Foundation stone for the European new generation research centre
Today in Lund, Sweden, the foundation stone will be laid for the European Spallation Source (ESS), the superstructure that will be one of the most powerful research centres of the world and will mark the beginning of the new generation research in Europe. This is also significant for the researchers of the University of Tartu, who were the first among all partners to sign a contract to develop equipment for research with neutrons.
“Building such an immense research centre as the ESS cannot be an effort of only one country, as compared to existing similar research infrastructure objects allowing neutron measurements, the ESS will be an order of magnitude more powerful. No country in Europe could set up such an extensive centre alone,” finds Industrial Liaison Officer of the Institute of Physics of the University of Tartu Ott Rebane, who is the ESS Industry Liaison Officer for Estonia.
The research centre is being built in the cooperation of 17 partner countries, including Estonia. “It has taken more than 20 years to reach the point where we are today”, says James H. Yeck, ESS Director General. “The construction has started thanks to the dedication of countless people who have contributed with their scientific drive, technological inventiveness and administrative determination. We are very proud to be where we are, but also very well aware of the responsibility we carry.”
The total cost of the entire facility is calculated to 1.843 billion euros. Estonia has promised to contribute 0.25% of the cost, that is up to 5 million euros. “The volume of required cooperation will be a true challenge in terms of logistics, engineering and research, as the schedule is tight: the equipment still being constructed is expected to deliver first neutrons in 2019. The entire research centre should be fully operable in 2023,” adds Rebane. Despite all the elaborate logistics, the ESS Director General Yeck is optimistic, as the preparations have been thorough and the organisation is ready for the challenge.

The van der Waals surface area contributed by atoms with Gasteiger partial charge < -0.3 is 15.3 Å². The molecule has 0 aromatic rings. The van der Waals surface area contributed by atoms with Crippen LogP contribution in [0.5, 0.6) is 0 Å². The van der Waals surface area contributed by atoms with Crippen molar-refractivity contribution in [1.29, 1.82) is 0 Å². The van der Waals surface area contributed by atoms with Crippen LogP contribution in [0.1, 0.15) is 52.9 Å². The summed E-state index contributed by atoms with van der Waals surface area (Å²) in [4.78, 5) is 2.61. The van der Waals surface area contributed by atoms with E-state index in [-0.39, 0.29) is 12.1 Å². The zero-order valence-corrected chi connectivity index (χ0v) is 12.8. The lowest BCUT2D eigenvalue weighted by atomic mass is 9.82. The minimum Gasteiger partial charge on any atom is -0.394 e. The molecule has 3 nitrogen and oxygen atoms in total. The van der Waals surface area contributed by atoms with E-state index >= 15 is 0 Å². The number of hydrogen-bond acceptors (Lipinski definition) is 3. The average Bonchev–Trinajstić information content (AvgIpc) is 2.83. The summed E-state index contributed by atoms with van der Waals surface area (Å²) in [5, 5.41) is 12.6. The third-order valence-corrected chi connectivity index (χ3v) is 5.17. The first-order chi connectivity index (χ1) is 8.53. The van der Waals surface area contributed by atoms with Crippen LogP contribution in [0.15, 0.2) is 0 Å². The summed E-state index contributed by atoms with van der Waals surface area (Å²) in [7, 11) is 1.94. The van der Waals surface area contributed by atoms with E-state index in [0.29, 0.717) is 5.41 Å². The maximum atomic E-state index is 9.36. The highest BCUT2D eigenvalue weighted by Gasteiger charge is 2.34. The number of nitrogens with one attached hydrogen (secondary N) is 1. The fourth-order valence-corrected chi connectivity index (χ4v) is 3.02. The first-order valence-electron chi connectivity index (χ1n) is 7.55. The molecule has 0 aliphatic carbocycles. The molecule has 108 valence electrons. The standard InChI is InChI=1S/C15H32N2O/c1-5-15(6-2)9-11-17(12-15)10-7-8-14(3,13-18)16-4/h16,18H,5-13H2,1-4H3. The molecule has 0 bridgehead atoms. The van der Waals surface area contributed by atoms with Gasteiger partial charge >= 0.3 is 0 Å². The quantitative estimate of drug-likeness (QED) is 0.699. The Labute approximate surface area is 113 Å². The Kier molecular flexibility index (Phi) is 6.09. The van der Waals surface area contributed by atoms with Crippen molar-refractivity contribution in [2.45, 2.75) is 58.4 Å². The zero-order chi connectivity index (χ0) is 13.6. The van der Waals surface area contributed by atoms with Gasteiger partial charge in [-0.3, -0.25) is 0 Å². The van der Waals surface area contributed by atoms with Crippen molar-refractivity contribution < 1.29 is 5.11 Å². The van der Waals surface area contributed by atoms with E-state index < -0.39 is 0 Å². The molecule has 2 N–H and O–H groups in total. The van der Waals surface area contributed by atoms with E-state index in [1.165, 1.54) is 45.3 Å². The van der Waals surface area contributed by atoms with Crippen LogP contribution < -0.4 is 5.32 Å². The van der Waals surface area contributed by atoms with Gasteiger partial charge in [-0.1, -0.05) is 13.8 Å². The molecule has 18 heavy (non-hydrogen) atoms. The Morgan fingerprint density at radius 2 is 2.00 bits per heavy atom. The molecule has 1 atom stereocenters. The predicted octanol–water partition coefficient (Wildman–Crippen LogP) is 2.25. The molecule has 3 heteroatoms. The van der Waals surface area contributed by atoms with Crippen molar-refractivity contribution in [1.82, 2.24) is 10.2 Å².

“Considering the overall required cooperation it is even more surprising that the research group of the University of Tartu, led by Professor Pieper, was the first in the world to sign the official in-kind contribution contract with the ESS,” emphasised Vice Rector for Research Marco Kirm. The contract concerns the creation of a specific measuring environment for biological objects, allowing to use neutrons to investigate the functioning of proteins after manipulation by a powerful laser impulse.
The contract is also a basis for and accelerates the joining of other research groups with the ESS for cooperation in any field. “Thanks to this contract, the cooperation between the ESS and the University of Tartu as well as other Estonian researchers will become even stronger, ensuring our researchers’ continuous contribution to the world’s top-level research in very diverse fields – materials science, technology, engineering, biochemistry, biomedicine, biology and geology, but also applied and fundamental physics and chemistry. The most important thing is that our researchers and enterprises will have an opportunity to apply world-class technology in solving their research problems,” said Professor of Physical Chemistry Enn Lust.
Researchers of the University of Tartu also participate in the planning of the research campus surrounding the ESS as well as in the design of test cells and instruments, aiming to create suitable conditions for studying new energetics materials at the research centre. “Researchers are also working on the development of various equipment that would help to determine the structure of porous materials, physical and chemical adsorption of liquids and gases and dynamics in different materials,” added the Estonian coordinator of the ESS, Research Fellow of Physical and Electrochemistry Heisi Kurig.